Sunday, May 17, 2009

Harkin Optimistic for ‘Card Check’ Bill’

CQ Politics

After many setbacks, the “card check” bill’s chief Senate sponsor is expressing new optimism that the legislation, which would ease union organizing, could be on the Senate floor this summer.

In recent weeks, Tom Harkin , D-Iowa, has been meeting with a small number of senators, with occasional input from Majority Leader Harry Reid , D-Nev., to hash out alternatives to the legislation (S 560, HR 1409) that would still reflect its basic purpose: making it easier for workers to certify and join viable unions.

Compromise has been on the agenda since the legislation was introduced in March, but strategies have changed in recent weeks, as getting 60 votes in the Senate has evolved from exploring common principles to examining what can be excised in order to bring the bill to the floor — even if that means taking the “card check” out of card check.

Much of the effort centers on Arlen Specter , D-Pa., who has discussed the bill with Harkin since switching political parties in April.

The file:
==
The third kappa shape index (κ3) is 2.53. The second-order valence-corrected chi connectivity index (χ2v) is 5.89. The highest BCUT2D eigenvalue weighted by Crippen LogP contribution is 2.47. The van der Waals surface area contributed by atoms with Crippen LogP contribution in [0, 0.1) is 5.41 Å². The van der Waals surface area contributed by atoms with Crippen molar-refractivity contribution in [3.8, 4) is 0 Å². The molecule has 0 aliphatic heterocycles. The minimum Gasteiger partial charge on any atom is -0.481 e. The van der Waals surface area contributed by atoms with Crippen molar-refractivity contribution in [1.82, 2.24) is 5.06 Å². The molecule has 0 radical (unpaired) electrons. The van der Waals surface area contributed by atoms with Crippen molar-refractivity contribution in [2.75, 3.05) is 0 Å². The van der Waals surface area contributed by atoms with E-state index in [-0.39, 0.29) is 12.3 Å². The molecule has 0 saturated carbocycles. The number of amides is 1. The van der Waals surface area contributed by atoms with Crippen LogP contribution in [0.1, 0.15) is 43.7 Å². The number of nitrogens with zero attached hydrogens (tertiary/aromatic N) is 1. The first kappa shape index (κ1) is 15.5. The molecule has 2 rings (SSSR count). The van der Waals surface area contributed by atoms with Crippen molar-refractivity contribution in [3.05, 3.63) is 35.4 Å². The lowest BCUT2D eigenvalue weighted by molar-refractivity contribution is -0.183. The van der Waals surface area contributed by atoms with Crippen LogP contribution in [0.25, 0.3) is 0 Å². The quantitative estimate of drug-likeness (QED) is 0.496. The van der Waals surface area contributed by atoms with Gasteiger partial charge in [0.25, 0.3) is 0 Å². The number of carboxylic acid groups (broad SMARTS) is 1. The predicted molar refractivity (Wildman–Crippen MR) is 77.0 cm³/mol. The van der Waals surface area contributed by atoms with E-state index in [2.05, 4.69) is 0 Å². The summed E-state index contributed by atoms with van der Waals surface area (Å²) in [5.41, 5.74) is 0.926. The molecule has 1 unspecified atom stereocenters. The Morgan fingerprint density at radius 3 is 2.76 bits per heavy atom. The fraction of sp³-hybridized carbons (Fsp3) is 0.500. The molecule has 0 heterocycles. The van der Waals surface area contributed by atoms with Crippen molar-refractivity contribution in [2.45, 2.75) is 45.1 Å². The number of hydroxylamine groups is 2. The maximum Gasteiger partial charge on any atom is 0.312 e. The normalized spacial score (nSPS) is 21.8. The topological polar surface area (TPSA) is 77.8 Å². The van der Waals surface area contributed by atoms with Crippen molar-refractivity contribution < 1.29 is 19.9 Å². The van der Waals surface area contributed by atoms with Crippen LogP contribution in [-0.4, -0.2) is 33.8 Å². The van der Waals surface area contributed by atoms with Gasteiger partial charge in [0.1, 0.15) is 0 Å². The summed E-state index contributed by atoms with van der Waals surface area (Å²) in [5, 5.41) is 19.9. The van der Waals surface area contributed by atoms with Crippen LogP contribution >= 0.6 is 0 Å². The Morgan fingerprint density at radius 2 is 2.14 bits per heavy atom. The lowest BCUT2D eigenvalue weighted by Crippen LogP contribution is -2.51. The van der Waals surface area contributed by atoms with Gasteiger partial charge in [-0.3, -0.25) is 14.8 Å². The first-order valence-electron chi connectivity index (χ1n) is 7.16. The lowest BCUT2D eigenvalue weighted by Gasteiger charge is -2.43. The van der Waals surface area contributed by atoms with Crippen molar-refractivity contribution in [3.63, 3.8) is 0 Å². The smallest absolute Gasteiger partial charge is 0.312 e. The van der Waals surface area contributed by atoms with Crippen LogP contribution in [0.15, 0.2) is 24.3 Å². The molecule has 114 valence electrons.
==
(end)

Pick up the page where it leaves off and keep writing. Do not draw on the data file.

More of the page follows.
Publicly, Specter has remained open to supporting some form of the legislation, but has insisted that he still opposes the bill’s card check provision — which would allow workers to form unions by petition, in addition to secret-ballot election — and its contract arbitration provisions.

But Harkin indicated last week that Specter’s hard-and-fast stance on the card check language is softening. “He’s willing to negotiate,” Harkin said. “Things are being done both at the staff level and at the member level.”

Among the alternatives being discussed, according to congressional aides and experts on labor policy, are establishing finite time windows for secret-ballot elections to take place once ordered; establishing a mail-in ballot process by which the National Labor Relations Board could not only certify but also monitor elections, thereby preventing employer interference; and the idea of “last, best offer” negotiations, where an arbitrator would choose between a union’s offer and that of an employer in setting the terms of a contract.

If senators can reach an agreement, Harkin says he will take the bill directly to the floor. That’s a turnaround from a few months ago, when he pledged to take the bill through the regular committee process.......

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